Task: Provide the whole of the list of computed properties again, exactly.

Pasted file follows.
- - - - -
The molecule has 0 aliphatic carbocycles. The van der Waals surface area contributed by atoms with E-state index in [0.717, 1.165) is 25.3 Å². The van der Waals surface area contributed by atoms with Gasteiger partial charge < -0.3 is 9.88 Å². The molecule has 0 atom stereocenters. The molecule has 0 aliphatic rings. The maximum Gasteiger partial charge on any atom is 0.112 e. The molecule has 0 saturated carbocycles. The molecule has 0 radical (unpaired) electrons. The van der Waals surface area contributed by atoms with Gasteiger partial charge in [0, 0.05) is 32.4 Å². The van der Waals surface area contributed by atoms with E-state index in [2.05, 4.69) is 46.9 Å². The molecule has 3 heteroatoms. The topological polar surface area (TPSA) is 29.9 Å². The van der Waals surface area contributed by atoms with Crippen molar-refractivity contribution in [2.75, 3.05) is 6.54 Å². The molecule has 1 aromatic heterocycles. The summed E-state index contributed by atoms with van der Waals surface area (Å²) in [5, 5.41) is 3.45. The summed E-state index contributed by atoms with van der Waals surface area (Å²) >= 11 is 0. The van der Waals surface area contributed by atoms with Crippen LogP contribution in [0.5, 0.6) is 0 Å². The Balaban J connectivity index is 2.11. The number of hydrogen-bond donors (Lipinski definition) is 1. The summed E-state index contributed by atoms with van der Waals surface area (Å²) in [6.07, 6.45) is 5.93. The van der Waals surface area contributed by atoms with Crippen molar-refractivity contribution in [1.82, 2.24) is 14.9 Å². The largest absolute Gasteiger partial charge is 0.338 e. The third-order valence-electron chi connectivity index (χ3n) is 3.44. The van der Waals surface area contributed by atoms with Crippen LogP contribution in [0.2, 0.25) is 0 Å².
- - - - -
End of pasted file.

The molecule has 0 aliphatic carbocycles. The van der Waals surface area contributed by atoms with E-state index in [0.717, 1.165) is 25.3 Å². The van der Waals surface area contributed by atoms with Gasteiger partial charge < -0.3 is 9.88 Å². The molecule has 0 atom stereocenters. The molecule has 0 aliphatic rings. The maximum Gasteiger partial charge on any atom is 0.112 e. The molecule has 0 saturated carbocycles. The molecule has 0 radical (unpaired) electrons. The van der Waals surface area contributed by atoms with Gasteiger partial charge in [0, 0.05) is 32.4 Å². The van der Waals surface area contributed by atoms with E-state index in [2.05, 4.69) is 46.9 Å². The molecule has 3 heteroatoms. The topological polar surface area (TPSA) is 29.9 Å². The van der Waals surface area contributed by atoms with Crippen molar-refractivity contribution in [2.75, 3.05) is 6.54 Å². The molecule has 1 aromatic heterocycles. The summed E-state index contributed by atoms with van der Waals surface area (Å²) in [5, 5.41) is 3.45. The summed E-state index contributed by atoms with van der Waals surface area (Å²) >= 11 is 0. The van der Waals surface area contributed by atoms with Crippen LogP contribution in [0.5, 0.6) is 0 Å². The Balaban J connectivity index is 2.11. The number of hydrogen-bond donors (Lipinski definition) is 1. The summed E-state index contributed by atoms with van der Waals surface area (Å²) in [6.07, 6.45) is 5.93. The van der Waals surface area contributed by atoms with Crippen molar-refractivity contribution in [1.82, 2.24) is 14.9 Å². The largest absolute Gasteiger partial charge is 0.338 e. The third-order valence-electron chi connectivity index (χ3n) is 3.44. The van der Waals surface area contributed by atoms with Crippen LogP contribution in [0.2, 0.25) is 0 Å².